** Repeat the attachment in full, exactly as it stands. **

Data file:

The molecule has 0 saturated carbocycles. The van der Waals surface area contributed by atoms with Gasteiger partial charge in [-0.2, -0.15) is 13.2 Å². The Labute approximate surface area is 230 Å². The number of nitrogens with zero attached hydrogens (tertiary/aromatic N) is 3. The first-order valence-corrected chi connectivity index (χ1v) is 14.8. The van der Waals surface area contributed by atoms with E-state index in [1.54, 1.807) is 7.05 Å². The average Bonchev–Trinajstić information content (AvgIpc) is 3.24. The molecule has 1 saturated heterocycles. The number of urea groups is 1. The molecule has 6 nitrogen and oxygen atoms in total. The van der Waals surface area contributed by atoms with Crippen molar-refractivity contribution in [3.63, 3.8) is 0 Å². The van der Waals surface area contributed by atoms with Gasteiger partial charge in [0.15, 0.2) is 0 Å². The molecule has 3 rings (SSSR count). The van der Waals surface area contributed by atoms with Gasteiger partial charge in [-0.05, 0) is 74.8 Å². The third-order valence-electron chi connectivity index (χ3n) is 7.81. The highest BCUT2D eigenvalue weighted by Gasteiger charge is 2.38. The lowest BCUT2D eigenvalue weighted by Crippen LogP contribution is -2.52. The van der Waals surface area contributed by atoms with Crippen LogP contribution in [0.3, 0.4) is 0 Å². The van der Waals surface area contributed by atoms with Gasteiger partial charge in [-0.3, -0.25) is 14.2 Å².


The molecule has 0 saturated carbocycles. The van der Waals surface area contributed by atoms with Gasteiger partial charge in [-0.2, -0.15) is 13.2 Å². The Labute approximate surface area is 230 Å². The number of nitrogens with zero attached hydrogens (tertiary/aromatic N) is 3. The first-order valence-corrected chi connectivity index (χ1v) is 14.8. The van der Waals surface area contributed by atoms with E-state index in [1.54, 1.807) is 7.05 Å². The average Bonchev–Trinajstić information content (AvgIpc) is 3.24. The molecule has 1 saturated heterocycles. The number of urea groups is 1. The molecule has 6 nitrogen and oxygen atoms in total. The van der Waals surface area contributed by atoms with Crippen molar-refractivity contribution in [3.63, 3.8) is 0 Å². The van der Waals surface area contributed by atoms with Gasteiger partial charge in [0.15, 0.2) is 0 Å². The molecule has 3 rings (SSSR count). The van der Waals surface area contributed by atoms with Gasteiger partial charge in [-0.05, 0) is 74.8 Å². The third-order valence-electron chi connectivity index (χ3n) is 7.81. The highest BCUT2D eigenvalue weighted by Gasteiger charge is 2.38. The lowest BCUT2D eigenvalue weighted by Crippen LogP contribution is -2.52. The van der Waals surface area contributed by atoms with Crippen LogP contribution in [0.3, 0.4) is 0 Å². The van der Waals surface area contributed by atoms with Gasteiger partial charge in [-0.3, -0.25) is 14.2 Å².